International Organization for Migration[edit]

The International Organization for Migration (IOM) carries out a development program in rural areas and small towns in the northern region of Ecuador, called Northern Border Development Program. The program is financed by USAID, which has invested US$63m from 2001 to 2007.[27]

CARE[edit]

The humanitarian organization CARE is working in 15 Ecuadorian provinces, concentrating on rural areas and especially on projects close to the northern and the southern border. CARE works closely with the municipalities. In the last 10 years, CARE has contributed to significantly increasing water coverage under a sustainability-driven approach.[28]

Small NGOs[edit]

Numerous small non-governmental organizations (NGOs), such as Water Ecuador (formerly known as Agua Muisne), Fundacion Yanapuma, and Eden's Rose have addressed the issue of drinking water and sanitation on a local level and have worked with many rural coastal and Andean communities in Ecuador to develop water and sanitation programs where several of the larger organizations listed above have not yet reached.

References[edit]

  1. ^ a b c d http://www.wssinfo.org/data-estimates/table/
  2. ^ a b c (Spanish) OAS 2005
  3. ^ For more information about the institutional development of the sector in Ecuador, see (Spanish) UN Economic Commission for Latin America and the Caribbean
  4. ^ (Spanish) Latinosan 2007 - Latinamerican Sanitation Conference: Report about Ecuador, p. 4-5
  5. ^ a b (Spanish) Latinosan 2007 - Latinamerican Sanitation Conference: Report about Ecuador, p. 1
  6. ^ Empresa Cantonal de Agua Potable y Alcantarillado de Guayaquil (ECAPAG)
  7. ^ (Spanish) OAS 2005 and
    (Spanish) UN Economic Commission for Latin America and the Caribbean
  8. ^ a b "Project Information Document (PID), Concept Stage". World Bank. Retrieved 2009-05-22. 
  9. ^ (Spanish) Plan Nacional de Desarrollo del Sector de Agua Potable y Saneamiento Básico, G. Yepes, B. Gómez y E. Carvajal, October 2002, realized as part of the first stage of the Adaptable Program Loans of the PRAGUAS project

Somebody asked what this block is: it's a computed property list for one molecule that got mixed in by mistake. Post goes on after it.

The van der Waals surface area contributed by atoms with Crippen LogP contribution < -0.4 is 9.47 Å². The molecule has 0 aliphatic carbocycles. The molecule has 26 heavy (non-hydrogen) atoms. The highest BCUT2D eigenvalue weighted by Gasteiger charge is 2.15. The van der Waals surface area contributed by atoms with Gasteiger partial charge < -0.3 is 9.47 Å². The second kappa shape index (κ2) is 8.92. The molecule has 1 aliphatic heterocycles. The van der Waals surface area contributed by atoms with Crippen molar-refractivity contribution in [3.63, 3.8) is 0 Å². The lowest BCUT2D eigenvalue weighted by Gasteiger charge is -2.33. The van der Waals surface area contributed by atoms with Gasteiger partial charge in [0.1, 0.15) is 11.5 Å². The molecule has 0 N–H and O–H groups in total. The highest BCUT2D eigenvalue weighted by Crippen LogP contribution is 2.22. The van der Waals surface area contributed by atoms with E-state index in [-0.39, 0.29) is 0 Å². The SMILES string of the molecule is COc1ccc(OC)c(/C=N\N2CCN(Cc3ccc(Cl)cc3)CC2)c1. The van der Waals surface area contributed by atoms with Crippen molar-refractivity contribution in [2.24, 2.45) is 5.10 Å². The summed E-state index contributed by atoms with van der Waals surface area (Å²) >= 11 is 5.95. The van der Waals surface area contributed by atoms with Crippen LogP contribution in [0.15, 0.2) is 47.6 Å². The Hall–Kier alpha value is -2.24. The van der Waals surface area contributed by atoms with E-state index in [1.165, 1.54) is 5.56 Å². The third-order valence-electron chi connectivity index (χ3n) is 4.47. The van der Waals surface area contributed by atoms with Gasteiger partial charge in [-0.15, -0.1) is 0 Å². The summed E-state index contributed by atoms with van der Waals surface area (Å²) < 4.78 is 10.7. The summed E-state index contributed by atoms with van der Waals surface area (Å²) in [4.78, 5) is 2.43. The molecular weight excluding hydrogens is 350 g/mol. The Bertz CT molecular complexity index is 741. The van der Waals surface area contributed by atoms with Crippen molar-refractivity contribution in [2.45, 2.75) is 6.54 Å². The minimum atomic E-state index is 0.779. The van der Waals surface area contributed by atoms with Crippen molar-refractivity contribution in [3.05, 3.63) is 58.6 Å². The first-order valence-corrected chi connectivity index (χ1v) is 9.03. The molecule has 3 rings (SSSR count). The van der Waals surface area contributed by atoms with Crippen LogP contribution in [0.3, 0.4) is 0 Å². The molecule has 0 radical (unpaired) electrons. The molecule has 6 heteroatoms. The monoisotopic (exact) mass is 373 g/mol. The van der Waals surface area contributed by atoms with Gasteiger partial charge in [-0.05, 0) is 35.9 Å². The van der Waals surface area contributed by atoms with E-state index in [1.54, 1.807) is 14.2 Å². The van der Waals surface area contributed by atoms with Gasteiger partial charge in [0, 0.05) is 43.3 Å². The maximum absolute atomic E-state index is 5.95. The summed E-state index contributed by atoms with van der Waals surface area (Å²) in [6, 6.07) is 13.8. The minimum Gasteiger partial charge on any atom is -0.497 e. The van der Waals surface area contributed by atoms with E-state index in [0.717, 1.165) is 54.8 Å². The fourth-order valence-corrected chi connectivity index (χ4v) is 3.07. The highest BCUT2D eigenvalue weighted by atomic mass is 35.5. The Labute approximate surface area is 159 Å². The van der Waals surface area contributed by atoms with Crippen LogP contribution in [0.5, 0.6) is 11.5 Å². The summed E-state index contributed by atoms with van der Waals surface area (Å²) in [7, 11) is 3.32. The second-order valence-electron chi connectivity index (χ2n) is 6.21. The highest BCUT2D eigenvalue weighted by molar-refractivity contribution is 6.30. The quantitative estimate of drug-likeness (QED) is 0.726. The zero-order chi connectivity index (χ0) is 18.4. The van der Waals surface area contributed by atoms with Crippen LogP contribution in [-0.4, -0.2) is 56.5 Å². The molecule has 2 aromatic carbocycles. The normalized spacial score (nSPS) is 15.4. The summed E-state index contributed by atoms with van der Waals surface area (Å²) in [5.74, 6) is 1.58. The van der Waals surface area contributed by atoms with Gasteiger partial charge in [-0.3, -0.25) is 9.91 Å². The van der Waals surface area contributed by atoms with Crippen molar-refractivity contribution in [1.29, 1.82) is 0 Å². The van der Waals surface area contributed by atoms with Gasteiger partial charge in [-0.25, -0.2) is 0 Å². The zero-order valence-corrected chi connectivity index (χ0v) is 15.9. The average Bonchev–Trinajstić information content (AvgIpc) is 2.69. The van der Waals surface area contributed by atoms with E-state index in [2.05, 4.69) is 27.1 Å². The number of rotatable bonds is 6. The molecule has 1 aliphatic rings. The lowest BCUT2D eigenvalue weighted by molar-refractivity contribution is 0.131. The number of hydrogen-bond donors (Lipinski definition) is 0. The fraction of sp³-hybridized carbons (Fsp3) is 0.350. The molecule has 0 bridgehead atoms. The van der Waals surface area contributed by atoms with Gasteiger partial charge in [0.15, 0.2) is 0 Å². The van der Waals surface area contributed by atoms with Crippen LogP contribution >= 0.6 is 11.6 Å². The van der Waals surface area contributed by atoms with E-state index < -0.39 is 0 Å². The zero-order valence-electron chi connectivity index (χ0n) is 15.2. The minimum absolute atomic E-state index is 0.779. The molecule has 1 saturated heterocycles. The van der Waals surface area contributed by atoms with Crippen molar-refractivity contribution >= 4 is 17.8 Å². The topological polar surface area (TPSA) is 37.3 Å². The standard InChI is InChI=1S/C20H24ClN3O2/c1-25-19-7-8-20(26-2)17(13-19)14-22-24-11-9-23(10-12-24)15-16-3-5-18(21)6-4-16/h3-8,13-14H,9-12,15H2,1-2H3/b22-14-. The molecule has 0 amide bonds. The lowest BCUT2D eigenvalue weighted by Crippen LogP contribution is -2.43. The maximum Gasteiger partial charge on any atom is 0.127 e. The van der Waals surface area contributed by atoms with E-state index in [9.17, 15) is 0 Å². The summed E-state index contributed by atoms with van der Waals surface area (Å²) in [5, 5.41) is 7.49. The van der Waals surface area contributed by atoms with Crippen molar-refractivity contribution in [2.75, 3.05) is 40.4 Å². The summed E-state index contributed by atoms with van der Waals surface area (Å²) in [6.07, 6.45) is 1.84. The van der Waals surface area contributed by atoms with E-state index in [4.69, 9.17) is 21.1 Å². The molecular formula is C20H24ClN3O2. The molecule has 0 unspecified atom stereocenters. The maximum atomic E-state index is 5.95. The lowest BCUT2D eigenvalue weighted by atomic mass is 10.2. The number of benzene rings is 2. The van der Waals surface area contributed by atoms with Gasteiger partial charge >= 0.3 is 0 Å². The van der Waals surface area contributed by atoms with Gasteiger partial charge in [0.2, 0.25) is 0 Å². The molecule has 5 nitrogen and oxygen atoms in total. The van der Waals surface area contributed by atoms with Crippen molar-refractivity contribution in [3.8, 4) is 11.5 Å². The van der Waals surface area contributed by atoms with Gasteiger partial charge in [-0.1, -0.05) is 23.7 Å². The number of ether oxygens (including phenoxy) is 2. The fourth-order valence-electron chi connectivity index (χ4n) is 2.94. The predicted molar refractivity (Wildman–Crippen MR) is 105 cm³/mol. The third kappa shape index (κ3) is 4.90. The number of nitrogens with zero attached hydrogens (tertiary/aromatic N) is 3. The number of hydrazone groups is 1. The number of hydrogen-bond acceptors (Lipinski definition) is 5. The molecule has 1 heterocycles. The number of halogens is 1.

10. ^ WHO, "Inequality in Access, Use, and Expenditure in Water in Latin American and the Caribbean: Ecuador" ("Desigualdades en el acceso, uso y gasto con el agua potable en American Latina y el Caribe: Ecuador" (PAHO, February 2001, based on the ECV 1998), p. 95
  11. ^ Decreto Ejecutivo No. 2562 published on 21 February 2005
  12. ^ The data were obtained directly from the municipalities, the PRAGUAS program and the Fondo de Inversión Social de Emergencia (FISE). Possible investments by the Ministry of Urban Development and Housing are not included. Data on population and deflators: World Bank World Development Indicators database; All figures in constant US Dollars of 2006
  13. ^ See: Investment in water supply and sanitation in Latin America
  14. ^ Indicadores de Gestión EMAAP-Q, accessed by clicking on "Ley de Transparencia" and then on "INDICADORES DE GESTIÓN EMAAP-Q 2002-2006 : 5/6/2007" on April 5, 2009
  15. ^ IDB:Water Supply & Sanitation Project Quito, accessed on April 5, 2009
  16. ^ CAF:Programa de Agua Potable y Saneamiento de Quito, accessed on April 5, 2009
  17. ^ Business News Americas: Juan Neira:A public company that achieves goals in spite of the crisis, January 23, 2009
  18. ^ Premios a la EMAAP-Q, accessed on April 5, 2009
  19. ^ Estado de Resultados EMAAP-Q del 1 de Enero al 29 de Febrero, accessed by clicking on "Recursos" and then on "Recursos Financieros" on April 5, 2009
  20. ^ ECAPAG La Concesión - Primeros 5 años
  21. ^ Paul Constance, IDB America:A fair price - In Guayaquil, Ecuador, a privatized water service bets that poor consumers will like metered water, November 2003
  22. ^ World Bank: Rural and Small Towns Water Supply and Sanitation Project II (PRAGUAS)
  23. ^ PRAGUAS Summary and PRAGUAS complete documents
  24. ^ The World Bank Water and Sanitation Program Field Note. Lessons from small municipalities in Ecuador-Delegating water and sanitation services to autonomous operators, February 2005, by Franz Drees-Gross, Luis Andrade and Beatriz Schippner, accessed on June 25, 2009
  25. ^ IDB Water Supply and Sanitation Program for Cuenca
  26. ^ Belgian Development Agency (BTC)
  27. ^ OIM Northern Border Development Program
  28. ^ Pedro Carrasco, CARE, Latinosan, November 2007

External links[edit]